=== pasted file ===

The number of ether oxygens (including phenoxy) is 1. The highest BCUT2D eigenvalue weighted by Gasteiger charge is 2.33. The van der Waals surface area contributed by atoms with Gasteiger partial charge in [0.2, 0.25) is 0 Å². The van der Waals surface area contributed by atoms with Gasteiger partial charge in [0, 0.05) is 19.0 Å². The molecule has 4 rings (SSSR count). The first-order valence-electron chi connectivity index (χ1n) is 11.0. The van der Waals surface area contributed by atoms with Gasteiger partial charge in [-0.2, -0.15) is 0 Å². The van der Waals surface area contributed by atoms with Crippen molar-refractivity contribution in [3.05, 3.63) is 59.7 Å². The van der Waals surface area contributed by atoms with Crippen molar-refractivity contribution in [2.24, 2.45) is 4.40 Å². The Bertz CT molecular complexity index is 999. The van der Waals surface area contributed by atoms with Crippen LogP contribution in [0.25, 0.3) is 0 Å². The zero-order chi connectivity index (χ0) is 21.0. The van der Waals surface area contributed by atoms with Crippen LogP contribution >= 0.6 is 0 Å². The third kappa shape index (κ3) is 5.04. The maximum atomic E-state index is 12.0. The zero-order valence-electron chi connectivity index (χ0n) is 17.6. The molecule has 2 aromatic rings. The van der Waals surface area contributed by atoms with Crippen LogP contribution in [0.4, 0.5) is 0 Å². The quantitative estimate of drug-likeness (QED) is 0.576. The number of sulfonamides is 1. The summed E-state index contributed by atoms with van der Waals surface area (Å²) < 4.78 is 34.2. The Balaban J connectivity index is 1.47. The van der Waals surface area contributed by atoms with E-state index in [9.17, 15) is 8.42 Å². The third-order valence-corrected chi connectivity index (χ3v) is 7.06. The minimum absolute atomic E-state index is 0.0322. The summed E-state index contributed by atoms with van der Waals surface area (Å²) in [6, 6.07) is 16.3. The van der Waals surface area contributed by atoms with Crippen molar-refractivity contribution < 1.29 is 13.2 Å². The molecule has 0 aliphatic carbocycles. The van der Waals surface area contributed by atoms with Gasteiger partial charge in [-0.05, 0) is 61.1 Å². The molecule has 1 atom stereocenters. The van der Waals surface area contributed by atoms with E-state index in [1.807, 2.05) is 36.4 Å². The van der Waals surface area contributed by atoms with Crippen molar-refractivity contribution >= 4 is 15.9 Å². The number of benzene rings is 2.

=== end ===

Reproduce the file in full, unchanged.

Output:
The number of ether oxygens (including phenoxy) is 1. The highest BCUT2D eigenvalue weighted by Gasteiger charge is 2.33. The van der Waals surface area contributed by atoms with Gasteiger partial charge in [0.2, 0.25) is 0 Å². The van der Waals surface area contributed by atoms with Gasteiger partial charge in [0, 0.05) is 19.0 Å². The molecule has 4 rings (SSSR count). The first-order valence-electron chi connectivity index (χ1n) is 11.0. The van der Waals surface area contributed by atoms with Gasteiger partial charge in [-0.2, -0.15) is 0 Å². The van der Waals surface area contributed by atoms with Crippen molar-refractivity contribution in [3.05, 3.63) is 59.7 Å². The van der Waals surface area contributed by atoms with Crippen molar-refractivity contribution in [2.24, 2.45) is 4.40 Å². The Bertz CT molecular complexity index is 999. The van der Waals surface area contributed by atoms with Crippen LogP contribution in [0.25, 0.3) is 0 Å². The zero-order chi connectivity index (χ0) is 21.0. The van der Waals surface area contributed by atoms with Crippen LogP contribution >= 0.6 is 0 Å². The third kappa shape index (κ3) is 5.04. The maximum atomic E-state index is 12.0. The zero-order valence-electron chi connectivity index (χ0n) is 17.6. The molecule has 2 aromatic rings. The van der Waals surface area contributed by atoms with Crippen LogP contribution in [0.4, 0.5) is 0 Å². The quantitative estimate of drug-likeness (QED) is 0.576. The number of sulfonamides is 1. The summed E-state index contributed by atoms with van der Waals surface area (Å²) < 4.78 is 34.2. The Balaban J connectivity index is 1.47. The van der Waals surface area contributed by atoms with E-state index in [9.17, 15) is 8.42 Å². The third-order valence-corrected chi connectivity index (χ3v) is 7.06. The minimum absolute atomic E-state index is 0.0322. The summed E-state index contributed by atoms with van der Waals surface area (Å²) in [6, 6.07) is 16.3. The van der Waals surface area contributed by atoms with Crippen molar-refractivity contribution < 1.29 is 13.2 Å². The molecule has 0 aliphatic carbocycles. The van der Waals surface area contributed by atoms with Gasteiger partial charge in [-0.05, 0) is 61.1 Å². The molecule has 1 atom stereocenters. The van der Waals surface area contributed by atoms with E-state index in [1.807, 2.05) is 36.4 Å². The van der Waals surface area contributed by atoms with Crippen molar-refractivity contribution >= 4 is 15.9 Å². The number of benzene rings is 2.